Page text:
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Be Prepared

It was coming. We knew it for days and I thought we were prepared.

No one but Night, with tears on her dark face,
Watches beside me in this windy place.
~Edna St. Vincent Millay

I’m a little more impacted by the weather these days, living in an RV and working 24/7 at a gate. I never paid a whole lot of attention to the weather forecast before. It doesn’t affect me like it does, say, a mail carrier, but I do spend a lot of time out in it, whatever it is.

We knew there was a fairly significant storm headed our way. We put away the lawn chairs and bungeed down the lights.

Around 10 p.m., I watched the morning GMA segment on severe weather preparations.


OK, this is a little problematic for gate guards. Where would we go since everyone on site lives in a trailer. And it’s moot anyway since we can’t leave the gate. I had more traffic during the storm than I’d had on any other night to date.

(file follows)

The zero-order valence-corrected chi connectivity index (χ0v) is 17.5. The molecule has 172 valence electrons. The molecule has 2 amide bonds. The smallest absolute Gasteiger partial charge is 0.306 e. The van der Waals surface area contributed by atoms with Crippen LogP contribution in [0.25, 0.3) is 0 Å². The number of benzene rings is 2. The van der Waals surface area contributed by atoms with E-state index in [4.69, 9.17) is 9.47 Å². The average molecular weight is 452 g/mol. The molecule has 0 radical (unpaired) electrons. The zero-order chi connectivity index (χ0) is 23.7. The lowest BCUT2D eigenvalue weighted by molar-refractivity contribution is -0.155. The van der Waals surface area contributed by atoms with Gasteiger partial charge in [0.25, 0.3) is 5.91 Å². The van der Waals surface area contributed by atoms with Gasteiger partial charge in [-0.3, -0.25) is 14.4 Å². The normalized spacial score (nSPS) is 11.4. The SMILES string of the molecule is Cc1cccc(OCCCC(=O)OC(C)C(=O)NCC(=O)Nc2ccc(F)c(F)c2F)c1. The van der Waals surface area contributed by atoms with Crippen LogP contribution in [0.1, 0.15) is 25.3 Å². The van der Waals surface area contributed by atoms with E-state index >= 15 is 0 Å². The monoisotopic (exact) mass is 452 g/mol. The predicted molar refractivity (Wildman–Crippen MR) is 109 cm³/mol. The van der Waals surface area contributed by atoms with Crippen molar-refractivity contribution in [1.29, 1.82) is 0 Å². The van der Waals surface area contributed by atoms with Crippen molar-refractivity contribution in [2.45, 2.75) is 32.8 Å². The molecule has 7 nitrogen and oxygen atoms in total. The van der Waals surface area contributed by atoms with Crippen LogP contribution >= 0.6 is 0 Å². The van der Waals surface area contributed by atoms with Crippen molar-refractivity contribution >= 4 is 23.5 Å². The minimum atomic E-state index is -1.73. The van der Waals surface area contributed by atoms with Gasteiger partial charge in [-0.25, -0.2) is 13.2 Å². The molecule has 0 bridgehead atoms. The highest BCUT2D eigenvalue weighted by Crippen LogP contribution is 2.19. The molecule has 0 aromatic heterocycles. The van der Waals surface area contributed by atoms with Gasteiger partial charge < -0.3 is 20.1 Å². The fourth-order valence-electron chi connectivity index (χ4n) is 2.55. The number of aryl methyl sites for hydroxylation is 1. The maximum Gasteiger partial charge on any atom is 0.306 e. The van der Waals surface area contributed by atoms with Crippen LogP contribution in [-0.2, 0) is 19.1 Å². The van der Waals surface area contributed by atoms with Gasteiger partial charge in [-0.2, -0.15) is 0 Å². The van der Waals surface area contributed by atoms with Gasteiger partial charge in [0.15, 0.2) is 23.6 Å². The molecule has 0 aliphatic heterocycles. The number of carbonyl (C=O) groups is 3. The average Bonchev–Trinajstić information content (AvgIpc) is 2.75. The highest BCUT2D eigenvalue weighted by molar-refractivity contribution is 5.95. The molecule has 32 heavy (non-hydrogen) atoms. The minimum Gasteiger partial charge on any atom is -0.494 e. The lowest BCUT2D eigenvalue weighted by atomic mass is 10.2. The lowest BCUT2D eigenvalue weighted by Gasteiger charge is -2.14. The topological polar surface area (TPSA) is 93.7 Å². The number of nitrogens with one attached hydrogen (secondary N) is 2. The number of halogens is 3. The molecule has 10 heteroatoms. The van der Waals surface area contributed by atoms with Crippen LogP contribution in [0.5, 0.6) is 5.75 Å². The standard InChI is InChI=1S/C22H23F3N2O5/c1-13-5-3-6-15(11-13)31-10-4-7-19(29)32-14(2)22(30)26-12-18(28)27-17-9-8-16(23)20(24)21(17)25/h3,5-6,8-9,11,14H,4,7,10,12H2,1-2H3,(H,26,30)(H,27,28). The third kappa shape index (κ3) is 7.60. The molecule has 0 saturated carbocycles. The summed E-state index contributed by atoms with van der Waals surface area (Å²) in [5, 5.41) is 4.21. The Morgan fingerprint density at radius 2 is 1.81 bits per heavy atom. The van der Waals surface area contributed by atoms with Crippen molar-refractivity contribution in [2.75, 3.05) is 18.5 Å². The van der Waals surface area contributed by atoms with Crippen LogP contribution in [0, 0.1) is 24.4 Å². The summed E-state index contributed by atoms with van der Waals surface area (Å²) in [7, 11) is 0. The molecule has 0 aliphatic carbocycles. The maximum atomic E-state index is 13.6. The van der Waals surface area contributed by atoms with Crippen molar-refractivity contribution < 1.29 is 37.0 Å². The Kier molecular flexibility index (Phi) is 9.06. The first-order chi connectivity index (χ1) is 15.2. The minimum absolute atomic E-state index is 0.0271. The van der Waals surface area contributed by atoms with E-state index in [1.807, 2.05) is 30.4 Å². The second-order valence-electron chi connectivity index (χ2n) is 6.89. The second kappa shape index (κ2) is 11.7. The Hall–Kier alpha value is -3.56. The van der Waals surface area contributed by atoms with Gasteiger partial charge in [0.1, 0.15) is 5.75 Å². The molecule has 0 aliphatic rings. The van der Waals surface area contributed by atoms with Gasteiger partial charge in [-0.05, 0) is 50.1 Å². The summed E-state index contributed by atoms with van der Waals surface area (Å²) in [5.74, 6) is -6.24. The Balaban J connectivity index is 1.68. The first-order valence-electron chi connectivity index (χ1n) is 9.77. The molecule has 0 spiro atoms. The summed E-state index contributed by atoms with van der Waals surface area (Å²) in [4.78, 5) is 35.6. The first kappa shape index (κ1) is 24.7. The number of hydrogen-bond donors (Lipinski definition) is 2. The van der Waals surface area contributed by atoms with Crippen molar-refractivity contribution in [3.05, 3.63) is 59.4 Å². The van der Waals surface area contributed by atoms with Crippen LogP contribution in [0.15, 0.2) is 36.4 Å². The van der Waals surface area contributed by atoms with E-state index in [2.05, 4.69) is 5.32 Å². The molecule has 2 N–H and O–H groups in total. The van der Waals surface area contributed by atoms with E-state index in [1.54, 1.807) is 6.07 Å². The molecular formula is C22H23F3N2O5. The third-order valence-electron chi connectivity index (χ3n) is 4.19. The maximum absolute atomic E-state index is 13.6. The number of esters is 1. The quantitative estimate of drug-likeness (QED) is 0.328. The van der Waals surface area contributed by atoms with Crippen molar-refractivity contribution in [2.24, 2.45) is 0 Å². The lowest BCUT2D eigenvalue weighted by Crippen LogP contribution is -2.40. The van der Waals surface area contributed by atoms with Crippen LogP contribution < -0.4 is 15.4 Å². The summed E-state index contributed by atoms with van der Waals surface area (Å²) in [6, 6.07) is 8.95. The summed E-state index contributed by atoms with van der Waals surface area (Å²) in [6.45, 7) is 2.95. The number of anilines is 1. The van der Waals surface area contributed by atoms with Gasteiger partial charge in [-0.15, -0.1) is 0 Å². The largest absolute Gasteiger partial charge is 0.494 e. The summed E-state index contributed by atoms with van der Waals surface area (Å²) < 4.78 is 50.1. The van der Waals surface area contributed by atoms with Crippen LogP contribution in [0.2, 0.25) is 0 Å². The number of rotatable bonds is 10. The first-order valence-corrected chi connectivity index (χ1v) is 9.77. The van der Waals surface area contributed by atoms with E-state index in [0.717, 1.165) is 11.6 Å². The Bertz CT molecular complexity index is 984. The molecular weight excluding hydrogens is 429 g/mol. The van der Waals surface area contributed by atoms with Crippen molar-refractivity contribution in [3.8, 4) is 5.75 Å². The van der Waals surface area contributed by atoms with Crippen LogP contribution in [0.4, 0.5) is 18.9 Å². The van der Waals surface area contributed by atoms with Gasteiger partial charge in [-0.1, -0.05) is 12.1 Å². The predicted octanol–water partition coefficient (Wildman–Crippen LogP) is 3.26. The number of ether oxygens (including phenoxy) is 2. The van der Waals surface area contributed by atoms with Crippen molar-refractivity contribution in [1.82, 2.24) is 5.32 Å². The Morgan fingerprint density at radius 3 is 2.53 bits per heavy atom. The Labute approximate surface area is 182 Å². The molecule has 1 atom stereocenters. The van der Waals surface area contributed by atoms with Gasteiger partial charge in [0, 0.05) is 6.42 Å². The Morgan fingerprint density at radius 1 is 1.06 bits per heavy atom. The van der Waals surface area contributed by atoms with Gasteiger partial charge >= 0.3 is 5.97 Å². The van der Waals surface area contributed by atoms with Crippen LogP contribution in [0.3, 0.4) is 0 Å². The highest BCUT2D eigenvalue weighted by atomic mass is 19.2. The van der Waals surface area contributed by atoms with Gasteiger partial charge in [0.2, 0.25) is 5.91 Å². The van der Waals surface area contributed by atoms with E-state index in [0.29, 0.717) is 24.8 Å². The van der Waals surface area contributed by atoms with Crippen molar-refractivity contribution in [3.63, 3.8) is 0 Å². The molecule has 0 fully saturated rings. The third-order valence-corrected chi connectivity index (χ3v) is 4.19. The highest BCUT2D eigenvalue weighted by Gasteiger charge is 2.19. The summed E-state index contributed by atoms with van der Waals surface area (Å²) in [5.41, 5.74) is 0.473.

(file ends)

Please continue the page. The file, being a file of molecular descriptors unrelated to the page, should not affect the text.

Don’t have one of those but Channel 4 was interrupting every program I wanted to watch with constant dire warnings of hail the size of golf balls and tennis balls and tornadic activity so I thought (hoped) that would do.

It didn’t. I lost satellite reception an hour before the tornado warning was issued.

But, I could still get on-line and follow the storm with the Weather Wunderground under my Weather Links. I lost the internet a just after the tornado warning was issued.

But, I could still get The Weather Channel on my phone, which is smarter than the rest of my electronics. And honestly, what difference did it make? We couldn’t leave the gate anyway unless there was a mass exodus from the rig. Highly unlikely.